Laura Cuesta analyses the dangers of the Internet for young people in The Conversation

The professor of University Camilo José Cela, Laura Cuesta Cano, has analysed the dangers of leaving a digital fingerprint on the Internet, particularly in young people, accustomed to documenting all aspects of their lives with smartphones and uploading everything online,  in an article for the digital platform The Conversation.

This fingerprint, as Cuesta explains, consists of “all the traces we leave when browsing the web: the comments we make on social media, photographs or videos that we upload, likes in publications, downloads of apps, Skype calls, use of instant messaging, email records … an online history that can potentially be seen by other people or stored in a database”.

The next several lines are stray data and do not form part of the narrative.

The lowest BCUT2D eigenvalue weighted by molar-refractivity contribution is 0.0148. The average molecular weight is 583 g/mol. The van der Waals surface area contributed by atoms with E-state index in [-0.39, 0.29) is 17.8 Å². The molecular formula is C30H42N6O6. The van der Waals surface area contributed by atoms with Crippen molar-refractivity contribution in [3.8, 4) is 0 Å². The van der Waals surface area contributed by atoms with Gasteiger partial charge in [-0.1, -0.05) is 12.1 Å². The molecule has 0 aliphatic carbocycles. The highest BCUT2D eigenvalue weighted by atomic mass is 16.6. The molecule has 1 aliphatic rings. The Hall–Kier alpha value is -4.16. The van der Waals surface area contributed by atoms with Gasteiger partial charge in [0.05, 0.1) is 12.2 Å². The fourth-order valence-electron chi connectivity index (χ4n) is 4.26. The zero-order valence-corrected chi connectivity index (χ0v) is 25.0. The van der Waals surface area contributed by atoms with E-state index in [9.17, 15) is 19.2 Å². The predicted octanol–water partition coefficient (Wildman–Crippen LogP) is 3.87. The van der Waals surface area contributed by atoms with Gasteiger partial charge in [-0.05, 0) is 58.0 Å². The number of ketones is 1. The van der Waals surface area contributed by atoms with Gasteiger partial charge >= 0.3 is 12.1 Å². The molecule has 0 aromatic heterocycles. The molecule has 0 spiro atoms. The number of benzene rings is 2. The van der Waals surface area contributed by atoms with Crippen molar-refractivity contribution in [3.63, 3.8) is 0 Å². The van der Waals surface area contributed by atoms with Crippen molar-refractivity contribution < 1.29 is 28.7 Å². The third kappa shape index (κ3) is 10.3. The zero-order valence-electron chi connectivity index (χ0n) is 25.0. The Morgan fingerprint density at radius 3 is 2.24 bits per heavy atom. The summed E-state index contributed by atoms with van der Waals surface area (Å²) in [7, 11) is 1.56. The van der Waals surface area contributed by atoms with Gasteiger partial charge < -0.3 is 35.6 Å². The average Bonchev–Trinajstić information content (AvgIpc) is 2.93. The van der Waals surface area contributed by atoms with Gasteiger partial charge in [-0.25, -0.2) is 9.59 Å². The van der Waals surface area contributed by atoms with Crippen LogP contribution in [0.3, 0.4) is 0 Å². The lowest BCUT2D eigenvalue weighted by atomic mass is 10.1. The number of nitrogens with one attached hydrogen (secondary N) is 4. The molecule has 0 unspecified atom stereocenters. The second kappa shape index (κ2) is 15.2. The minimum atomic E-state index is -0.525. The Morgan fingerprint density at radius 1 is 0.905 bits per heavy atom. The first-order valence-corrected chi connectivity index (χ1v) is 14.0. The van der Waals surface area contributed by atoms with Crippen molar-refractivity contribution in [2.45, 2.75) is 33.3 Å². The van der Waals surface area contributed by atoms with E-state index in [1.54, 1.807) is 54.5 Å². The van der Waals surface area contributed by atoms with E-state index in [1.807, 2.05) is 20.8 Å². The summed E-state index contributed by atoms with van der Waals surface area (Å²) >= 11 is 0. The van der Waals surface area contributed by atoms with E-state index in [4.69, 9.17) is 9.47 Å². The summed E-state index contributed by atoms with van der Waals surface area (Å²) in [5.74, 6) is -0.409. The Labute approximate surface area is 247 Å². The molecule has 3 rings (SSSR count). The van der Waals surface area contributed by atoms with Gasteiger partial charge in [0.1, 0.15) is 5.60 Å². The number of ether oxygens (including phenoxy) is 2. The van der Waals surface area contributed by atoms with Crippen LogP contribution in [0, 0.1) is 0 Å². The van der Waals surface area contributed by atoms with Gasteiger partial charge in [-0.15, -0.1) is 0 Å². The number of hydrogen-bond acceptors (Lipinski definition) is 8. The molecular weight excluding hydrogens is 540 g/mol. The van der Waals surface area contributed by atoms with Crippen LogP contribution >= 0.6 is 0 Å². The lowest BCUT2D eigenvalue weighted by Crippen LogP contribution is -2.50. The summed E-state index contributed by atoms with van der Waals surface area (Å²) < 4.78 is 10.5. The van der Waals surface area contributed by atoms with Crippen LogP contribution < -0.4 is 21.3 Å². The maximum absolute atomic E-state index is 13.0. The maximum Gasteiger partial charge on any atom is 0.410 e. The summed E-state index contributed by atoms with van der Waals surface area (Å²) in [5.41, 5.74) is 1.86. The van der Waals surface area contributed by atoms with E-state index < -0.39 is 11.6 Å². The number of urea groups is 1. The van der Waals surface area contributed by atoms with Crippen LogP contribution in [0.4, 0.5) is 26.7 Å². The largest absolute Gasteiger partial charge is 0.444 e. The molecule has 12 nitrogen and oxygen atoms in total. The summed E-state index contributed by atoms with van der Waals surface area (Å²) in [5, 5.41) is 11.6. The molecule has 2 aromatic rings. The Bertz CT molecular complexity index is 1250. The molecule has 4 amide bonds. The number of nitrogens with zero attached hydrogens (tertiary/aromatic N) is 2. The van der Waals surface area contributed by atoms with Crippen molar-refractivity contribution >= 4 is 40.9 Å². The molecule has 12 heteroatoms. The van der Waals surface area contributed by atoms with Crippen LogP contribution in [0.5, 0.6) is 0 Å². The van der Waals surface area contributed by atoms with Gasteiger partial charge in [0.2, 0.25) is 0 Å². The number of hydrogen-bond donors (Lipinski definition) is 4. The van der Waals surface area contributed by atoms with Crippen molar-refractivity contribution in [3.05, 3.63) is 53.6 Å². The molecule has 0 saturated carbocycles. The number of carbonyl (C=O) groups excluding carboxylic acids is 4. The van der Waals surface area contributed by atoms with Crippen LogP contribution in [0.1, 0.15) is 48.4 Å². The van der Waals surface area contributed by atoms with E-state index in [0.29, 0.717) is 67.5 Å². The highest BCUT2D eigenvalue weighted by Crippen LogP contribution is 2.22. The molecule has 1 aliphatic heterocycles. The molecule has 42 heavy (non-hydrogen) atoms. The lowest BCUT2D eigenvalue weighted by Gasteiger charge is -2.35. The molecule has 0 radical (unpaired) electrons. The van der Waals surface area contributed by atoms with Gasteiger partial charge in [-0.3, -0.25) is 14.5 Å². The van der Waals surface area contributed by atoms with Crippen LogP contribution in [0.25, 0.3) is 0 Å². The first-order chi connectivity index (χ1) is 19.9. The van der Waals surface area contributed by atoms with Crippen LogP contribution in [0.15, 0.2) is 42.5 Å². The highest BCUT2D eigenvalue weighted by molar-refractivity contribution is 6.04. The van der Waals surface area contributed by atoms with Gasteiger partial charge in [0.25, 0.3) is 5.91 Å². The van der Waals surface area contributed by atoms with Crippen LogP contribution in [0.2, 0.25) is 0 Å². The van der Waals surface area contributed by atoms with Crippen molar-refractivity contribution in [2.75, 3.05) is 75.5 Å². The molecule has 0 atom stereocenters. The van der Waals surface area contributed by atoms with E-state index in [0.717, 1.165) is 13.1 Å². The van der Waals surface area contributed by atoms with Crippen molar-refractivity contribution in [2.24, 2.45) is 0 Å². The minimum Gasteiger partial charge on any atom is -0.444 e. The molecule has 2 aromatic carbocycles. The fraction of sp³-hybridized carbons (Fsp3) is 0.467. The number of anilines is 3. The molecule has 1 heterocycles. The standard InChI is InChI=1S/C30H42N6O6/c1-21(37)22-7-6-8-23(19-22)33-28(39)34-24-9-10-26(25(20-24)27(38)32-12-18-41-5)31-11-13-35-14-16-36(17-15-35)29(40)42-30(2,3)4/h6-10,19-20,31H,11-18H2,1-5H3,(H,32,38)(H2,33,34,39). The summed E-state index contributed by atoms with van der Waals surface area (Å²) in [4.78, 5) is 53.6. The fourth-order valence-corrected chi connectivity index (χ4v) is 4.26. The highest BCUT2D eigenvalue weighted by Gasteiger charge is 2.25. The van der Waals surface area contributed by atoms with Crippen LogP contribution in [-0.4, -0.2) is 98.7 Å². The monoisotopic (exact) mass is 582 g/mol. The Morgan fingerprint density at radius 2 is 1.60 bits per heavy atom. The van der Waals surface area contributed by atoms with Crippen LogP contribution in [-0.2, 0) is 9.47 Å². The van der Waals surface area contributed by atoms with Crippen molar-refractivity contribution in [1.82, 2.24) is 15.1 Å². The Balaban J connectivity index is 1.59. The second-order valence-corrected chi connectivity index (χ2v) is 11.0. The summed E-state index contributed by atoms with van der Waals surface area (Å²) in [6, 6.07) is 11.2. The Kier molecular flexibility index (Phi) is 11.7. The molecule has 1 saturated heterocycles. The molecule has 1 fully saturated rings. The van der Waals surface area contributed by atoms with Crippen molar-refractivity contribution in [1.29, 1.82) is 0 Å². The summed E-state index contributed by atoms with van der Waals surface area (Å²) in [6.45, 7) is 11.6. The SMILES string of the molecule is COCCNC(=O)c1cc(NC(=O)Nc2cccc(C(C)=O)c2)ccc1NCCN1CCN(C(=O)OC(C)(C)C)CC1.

Laura Cuesta considers it a problem that this term is not given the importance and relevance it deserves, since young people “have the habit of documenting everything on phones, both good and bad, and thus, what in the past would have just been ‘a bad night’, can nowadays potentially dog them for the rest of their lives”.

The UCJC professor considers it essential for parents to set an example to their children on how to use the Internet responsibly and safely. “It is increasingly necessary to develop habits of basic “hygiene” in the field of cybersecurity and this is something that must be learnt at home and adults must set an example and educate our children digitally”.